Fifty-Two Planes, Fifty-Two Weeks, One Story
Williams Parker is proud to support active-duty U.S. Navy Pilot Ryan Rankin in his quest to fly fifty-two distinct planes throughout 2017. As a New Year’s resolution and to fulfill his passion for aviation, Rankin has set out to fly fifty-two different types of aircraft in the span of a year – one for each week. In order to accomplish his mission, Rankin will travel across the United States as well as internationally to Poland and the United Kingdom. He will fly a wide variety of aircraft, from vintage, open-canopy planes to more common aircraft like the Cessna 172 or Piper Warrior. The excerpts below are from an ongoing SRQ Daily series, "From the Cockpit," documenting Rankin's journey.
From the Cockpit Finale: What Kind of Flight Has It Been?
By Philip Lederer, SRQ Media
Editor’s Note: This is the final installation of an ongoing series documenting the flights of active-duty US Navy Pilot Ryan Rankin on his journey to fly 52 planes in 52 weeks through the year 2017.
As the year ended, Rankin climbed from the cockpit of his final aircraft, bringing the final count to 52 planes in 52 weeks—hitting his stated goal. Starting out a year ago, he had little idea what to expect from the project. Would he hone his technical skills? Make new friends? A little of both? After a few days to reflect on the completion of this personal mission, Rankin opens up on the experience.
“The aviation community is full of incredible folks who are incredibly generous,” says Rankin, right off the bat. And though he enjoyed flying all sorts of different aircraft, it’s the people he met who have stuck with him the most. “I can probably name everybody I flew with,” he says, “but I’d have a hard time remembering every plane I flew.”
He did become a better pilot, he reckons, but even that is due more to the people he flew with than the mere fact that he flew these planes. The breadth of experience has given him confidence, and he doesn’t understate that importance, but it’s from observing the techniques and perspectives of more than 40 pilots of various backgrounds that has affected him most. “I’ve taken a little bit from all of these people,” says Rankin, “and as a result I’m a better pilot.”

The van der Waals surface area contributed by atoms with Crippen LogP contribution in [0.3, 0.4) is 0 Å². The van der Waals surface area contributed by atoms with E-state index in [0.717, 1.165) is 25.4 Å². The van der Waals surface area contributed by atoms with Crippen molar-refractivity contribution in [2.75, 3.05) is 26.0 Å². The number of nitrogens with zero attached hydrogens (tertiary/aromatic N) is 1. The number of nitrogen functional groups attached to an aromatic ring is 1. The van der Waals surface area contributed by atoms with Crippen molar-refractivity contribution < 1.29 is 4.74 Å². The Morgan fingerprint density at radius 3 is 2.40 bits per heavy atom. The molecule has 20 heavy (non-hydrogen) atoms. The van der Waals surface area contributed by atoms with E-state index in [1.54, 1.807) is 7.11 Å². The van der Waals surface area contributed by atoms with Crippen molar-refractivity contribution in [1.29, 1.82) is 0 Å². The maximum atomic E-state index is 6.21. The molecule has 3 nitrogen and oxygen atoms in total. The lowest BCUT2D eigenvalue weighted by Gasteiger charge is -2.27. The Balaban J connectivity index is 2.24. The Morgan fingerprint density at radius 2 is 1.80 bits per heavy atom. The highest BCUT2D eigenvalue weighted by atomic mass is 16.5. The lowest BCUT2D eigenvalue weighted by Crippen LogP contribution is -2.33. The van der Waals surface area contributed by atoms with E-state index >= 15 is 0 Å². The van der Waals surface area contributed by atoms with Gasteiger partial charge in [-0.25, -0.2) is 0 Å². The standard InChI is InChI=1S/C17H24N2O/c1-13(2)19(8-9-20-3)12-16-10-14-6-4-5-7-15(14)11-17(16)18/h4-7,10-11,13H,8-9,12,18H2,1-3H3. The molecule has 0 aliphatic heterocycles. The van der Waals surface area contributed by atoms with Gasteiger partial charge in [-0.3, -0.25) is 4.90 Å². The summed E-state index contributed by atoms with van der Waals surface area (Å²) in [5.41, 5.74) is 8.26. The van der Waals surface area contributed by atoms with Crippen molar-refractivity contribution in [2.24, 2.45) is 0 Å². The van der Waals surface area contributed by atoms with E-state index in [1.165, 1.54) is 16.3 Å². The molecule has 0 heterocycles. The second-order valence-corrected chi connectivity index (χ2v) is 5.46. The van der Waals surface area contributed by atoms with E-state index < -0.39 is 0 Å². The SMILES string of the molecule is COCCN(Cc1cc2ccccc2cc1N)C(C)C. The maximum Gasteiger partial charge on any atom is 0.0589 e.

And the experience has given Rankin a good foundation for wherever he wants to take his aviation career in the future. He plans to get both his seaplane and helicopter ratings in the coming year, and maybe more. The FAA has seven categories that pilots are rated in—helicopter, fixed-wing, seaplane, glider, etc—and though Rankin may not hit all of them this coming year, he has a better idea of where to start and what interests him. “I want to be able to go to an airport and not be limited,” he says.
But perhaps most importantly, Rankin recaptured his love of flying. It’s a danger, no matter the industry or skill, when making a living out of a passion, that the demands of the former will sap the enjoyment of the latter. And flying for the Navy had taken its toll on Rankin’s spirit, and he needed, for lack of a better term in this case, a pick-me-up to reinvigorate his love of flying. “And I recaptured that this year,” he says. Still taking calls for more flights and filling up his schedule in the coming weeks, he even bought a plane just a few days ago on Dec. 31.
A Stearman, just like the plane he flew in week one, Rankin plans to take people flying, just like the people who took him up this year. “I need to give back,” he says. “I want to share aviation beyond these videos. I want to take people up.”
To look back on Rankin’s year of flying, visit his blog Ryan Flies.
For additional photos, videos, and coverage of Ryan's journey, visit his blog Ryan Flies.